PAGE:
According to veteran political analyst Hariraj Singh Tyagi, a long-time associate of the legendary Socialist leader Ram Manohar Lohia, who asserted the importance of caste as a factor in Indian politics, the composition of the Ministry and the projection of sarva samaj make it clear that Mayawati's short- and medium-term aim is to enhance her appeal among Brahmins.
"The Chief Minister," Tyagi said, "is making a blatant appeal to the community through these steps." He felt that this was in keeping with the tactics traditionally followed by the BSP and the S.P. He said: "This tactic of openly addressing caste identities and their interests is the fundamental difference between the political practice of parties such as the BSP and the S.P. and the Congress-type of caste politics, which seeks to address caste identities in a camouflaged manner." Tyagi added that many academic studies, including those by scholars Paul Brass and Kanchan Chandra, had pointed to this phenomenon.
A number of senior BSP leaders told Frontline that the importance being given to Brahmins in the government is not only a form of thanksgiving but also a prospective initiative for replicating the social combination in other northern States.
A Cabinet Minister said: "Both Behenji and Satish Chandra Mishra, the virtual number two in the party, believe that the Dalit-Brahmin bhaichara experiment can be replicated at least in Madhya Pradesh, Rajasthan and parts of Punjab with minor variations." The leadership, the Minister pointed out, need not be with Dalits in each State. The aim is to advance the central idea of a Dalit-Brahmin-Muslim combination. He added that the top leaders felt that Dalits were, as a community, moving away from the mainstream parties and the BSP had the potential to intervene and take up a leadership role.
Political analysts like Tyagi say that while the projection appears good on paper, Mayawati and her associates have a long way to go before getting anywhere close to realising the objective. To start with, Tyagi pointed out, neither the Congress nor the BJP in all the three targeted States (Madhya Pradesh, Rajasthan and Punjab) suffered from a dearth of political leadership. "In Uttar Pradesh, the leadership of both parties had created a vacuum, especially among Brahmins, and the BSP could fill it. The other States, as things stand now, do not offer a similar opportunity."
According to an upper caste BSP MLA who had switched from the BJP, Brahmins in Madhya Pradesh and Rajasthan were not yet ready to accept Dalit leadership, both socially and politically. He said: "Brahmins of Uttar Pradesh were compelled to [accept Dalit leadership] by the persistent rise of OBC and Dalit assertion, but Rajasthan and Madhya Pradesh have not reached that stage."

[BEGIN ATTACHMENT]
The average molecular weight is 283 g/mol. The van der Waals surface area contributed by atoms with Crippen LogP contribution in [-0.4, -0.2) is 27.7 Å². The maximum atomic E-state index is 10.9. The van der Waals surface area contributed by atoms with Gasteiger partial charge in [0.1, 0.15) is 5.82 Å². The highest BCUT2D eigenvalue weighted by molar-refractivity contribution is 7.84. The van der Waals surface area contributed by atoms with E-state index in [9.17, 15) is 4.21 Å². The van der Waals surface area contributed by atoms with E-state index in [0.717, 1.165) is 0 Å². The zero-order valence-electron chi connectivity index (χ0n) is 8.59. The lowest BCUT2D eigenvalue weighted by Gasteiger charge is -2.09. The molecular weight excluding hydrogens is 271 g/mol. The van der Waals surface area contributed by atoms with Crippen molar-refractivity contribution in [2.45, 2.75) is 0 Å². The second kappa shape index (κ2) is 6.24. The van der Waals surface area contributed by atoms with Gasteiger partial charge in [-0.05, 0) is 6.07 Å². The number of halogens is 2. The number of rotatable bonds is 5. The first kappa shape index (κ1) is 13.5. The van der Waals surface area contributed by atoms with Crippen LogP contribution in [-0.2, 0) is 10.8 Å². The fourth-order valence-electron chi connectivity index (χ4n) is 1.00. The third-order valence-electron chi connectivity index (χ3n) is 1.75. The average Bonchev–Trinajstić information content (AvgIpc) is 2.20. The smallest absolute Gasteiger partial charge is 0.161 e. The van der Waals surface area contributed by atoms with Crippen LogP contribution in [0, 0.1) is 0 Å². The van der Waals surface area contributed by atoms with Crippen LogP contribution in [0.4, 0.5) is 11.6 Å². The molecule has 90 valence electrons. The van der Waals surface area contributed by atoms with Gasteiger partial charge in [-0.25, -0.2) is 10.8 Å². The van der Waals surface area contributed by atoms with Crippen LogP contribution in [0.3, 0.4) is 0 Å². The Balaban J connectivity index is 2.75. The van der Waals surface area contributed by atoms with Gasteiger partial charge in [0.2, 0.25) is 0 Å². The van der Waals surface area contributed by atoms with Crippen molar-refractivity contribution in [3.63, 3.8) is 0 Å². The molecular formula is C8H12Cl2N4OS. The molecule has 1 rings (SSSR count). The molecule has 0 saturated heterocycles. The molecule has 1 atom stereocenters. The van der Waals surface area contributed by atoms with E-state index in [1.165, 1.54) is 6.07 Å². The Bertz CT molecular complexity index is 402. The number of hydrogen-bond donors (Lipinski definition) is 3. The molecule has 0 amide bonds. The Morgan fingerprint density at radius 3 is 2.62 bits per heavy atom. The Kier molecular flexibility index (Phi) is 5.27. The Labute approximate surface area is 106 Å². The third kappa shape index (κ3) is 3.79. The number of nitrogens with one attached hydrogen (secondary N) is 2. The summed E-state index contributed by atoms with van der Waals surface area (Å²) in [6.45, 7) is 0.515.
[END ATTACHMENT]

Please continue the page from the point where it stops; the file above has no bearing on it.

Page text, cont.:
Former Maharashtra Governor P.C. Alexander is a close observer of north Indian politics. In his view, the BSP can hope to make a larger impact at the national level, or at least in north India, only by providing good governance in Uttar Pradesh. Some of the early actions of Mayawati, such as the induction of 10 members with criminal antecedents into the Ministry and the mass transfer of over 250 bureaucrats, do not fit the standard mentioned by the former bureaucrat and Governor. Large sections of the BJP and the Congress, especially in Uttar Pradesh, are wary of the organisational tenacity of the BSP. These sections, which have been at the receiving end of the BSP's organisational piercing, fear that the Dalit party may well repeat Uttar Pradesh in the targeted States.
The perspectives on the BSP's prospective initiatives in other States may differ, but there is general agreement in the political class and the bureaucracy that the government will face a tough predicament when the socio-economic agendas of Dalits clash with those of the new upper caste support base. There are stark differences in the socio-economic situation of these communities and these could well trigger fierce differences in terms of priorities. The BSP has 44 crorepati MLAs, and it is anybody's guess whether their socio-economic priorities would fit in with the politics of empowering the weaker sections.
According to the estimation of a number of non-government agencies involved in social development work, the land-holding population among Dalits is less than 8 per cent, while among the upper castes it is close to 65 per cent. These estimates also have it that 55 per cent of the Dalit population is employed in the unorganised sector and 32 per cent is composed of agricultural labourers. Nearly 33 per cent of the Dalit population is illiterate and only 12 per cent has education above the secondary level. Less than 10 per cent of the upper caste population is illiterate and more than 50 per cent has education above the secondary level.
Clearly, the imposing political and social voice that Dalit communities have acquired in the past two decades under the BSP's leadership is yet to translate into concrete socio-economic development. The new expectations and aspirations of Dalits about their own government could well be in bridging this gap.
The biggest question in this context is whether the BSP's political leadership, especially Mayawati, has the skills to live up to these hopes and to manage the contradictions that the conflicting priorities are bound to throw up.
Mayawati has expressed the confidence that she will be able to take sarva samaj together. "If I can get them to vote together, I can also advance their interests together," she says.
But, as many a politician would vouchsafe, living up to the expectations of the electorate and providing good governance is much more difficult than raising the hopes of people and winning elections.